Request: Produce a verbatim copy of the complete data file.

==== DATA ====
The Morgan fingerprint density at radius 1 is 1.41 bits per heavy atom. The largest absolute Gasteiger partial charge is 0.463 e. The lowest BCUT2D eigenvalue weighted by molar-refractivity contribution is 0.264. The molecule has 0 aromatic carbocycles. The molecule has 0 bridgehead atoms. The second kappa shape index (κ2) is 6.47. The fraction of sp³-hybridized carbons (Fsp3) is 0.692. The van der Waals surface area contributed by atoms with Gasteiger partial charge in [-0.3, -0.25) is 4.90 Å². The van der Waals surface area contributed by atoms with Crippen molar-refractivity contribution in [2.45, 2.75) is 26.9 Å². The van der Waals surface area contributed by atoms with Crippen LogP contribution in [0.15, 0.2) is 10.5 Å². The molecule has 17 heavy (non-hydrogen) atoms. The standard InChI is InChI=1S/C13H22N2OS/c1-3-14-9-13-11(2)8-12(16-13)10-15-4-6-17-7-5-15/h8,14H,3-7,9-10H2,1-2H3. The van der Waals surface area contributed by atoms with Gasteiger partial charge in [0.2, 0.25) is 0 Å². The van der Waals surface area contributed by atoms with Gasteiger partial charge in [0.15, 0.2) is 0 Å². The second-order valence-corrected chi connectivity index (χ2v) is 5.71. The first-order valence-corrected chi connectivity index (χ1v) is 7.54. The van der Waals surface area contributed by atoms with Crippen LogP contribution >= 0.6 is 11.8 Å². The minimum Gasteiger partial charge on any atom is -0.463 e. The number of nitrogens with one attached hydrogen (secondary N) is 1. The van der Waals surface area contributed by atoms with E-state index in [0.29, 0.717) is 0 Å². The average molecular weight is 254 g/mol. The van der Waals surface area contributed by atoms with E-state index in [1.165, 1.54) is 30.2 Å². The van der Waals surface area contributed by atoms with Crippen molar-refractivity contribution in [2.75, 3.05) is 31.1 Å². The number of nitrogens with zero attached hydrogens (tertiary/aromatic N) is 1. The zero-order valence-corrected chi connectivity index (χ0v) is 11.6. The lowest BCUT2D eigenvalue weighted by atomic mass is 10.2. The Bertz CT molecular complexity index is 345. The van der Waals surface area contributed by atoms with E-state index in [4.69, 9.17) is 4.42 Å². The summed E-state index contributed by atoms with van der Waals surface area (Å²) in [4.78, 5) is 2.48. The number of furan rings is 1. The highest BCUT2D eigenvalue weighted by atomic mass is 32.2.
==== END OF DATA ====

The Morgan fingerprint density at radius 1 is 1.41 bits per heavy atom. The largest absolute Gasteiger partial charge is 0.463 e. The lowest BCUT2D eigenvalue weighted by molar-refractivity contribution is 0.264. The molecule has 0 aromatic carbocycles. The molecule has 0 bridgehead atoms. The second kappa shape index (κ2) is 6.47. The fraction of sp³-hybridized carbons (Fsp3) is 0.692. The van der Waals surface area contributed by atoms with Gasteiger partial charge in [-0.3, -0.25) is 4.90 Å². The van der Waals surface area contributed by atoms with Crippen molar-refractivity contribution in [2.45, 2.75) is 26.9 Å². The van der Waals surface area contributed by atoms with Crippen LogP contribution in [0.15, 0.2) is 10.5 Å². The molecule has 17 heavy (non-hydrogen) atoms. The standard InChI is InChI=1S/C13H22N2OS/c1-3-14-9-13-11(2)8-12(16-13)10-15-4-6-17-7-5-15/h8,14H,3-7,9-10H2,1-2H3. The van der Waals surface area contributed by atoms with Gasteiger partial charge in [0.2, 0.25) is 0 Å². The van der Waals surface area contributed by atoms with Gasteiger partial charge in [0.15, 0.2) is 0 Å². The second-order valence-corrected chi connectivity index (χ2v) is 5.71. The first-order valence-corrected chi connectivity index (χ1v) is 7.54. The van der Waals surface area contributed by atoms with Crippen LogP contribution >= 0.6 is 11.8 Å². The minimum Gasteiger partial charge on any atom is -0.463 e. The number of nitrogens with one attached hydrogen (secondary N) is 1. The van der Waals surface area contributed by atoms with E-state index in [0.29, 0.717) is 0 Å². The average molecular weight is 254 g/mol. The van der Waals surface area contributed by atoms with E-state index in [1.165, 1.54) is 30.2 Å². The van der Waals surface area contributed by atoms with Crippen molar-refractivity contribution in [2.75, 3.05) is 31.1 Å². The number of nitrogens with zero attached hydrogens (tertiary/aromatic N) is 1. The zero-order valence-corrected chi connectivity index (χ0v) is 11.6. The lowest BCUT2D eigenvalue weighted by atomic mass is 10.2. The Bertz CT molecular complexity index is 345. The van der Waals surface area contributed by atoms with E-state index in [4.69, 9.17) is 4.42 Å². The summed E-state index contributed by atoms with van der Waals surface area (Å²) in [4.78, 5) is 2.48. The number of furan rings is 1. The highest BCUT2D eigenvalue weighted by atomic mass is 32.2.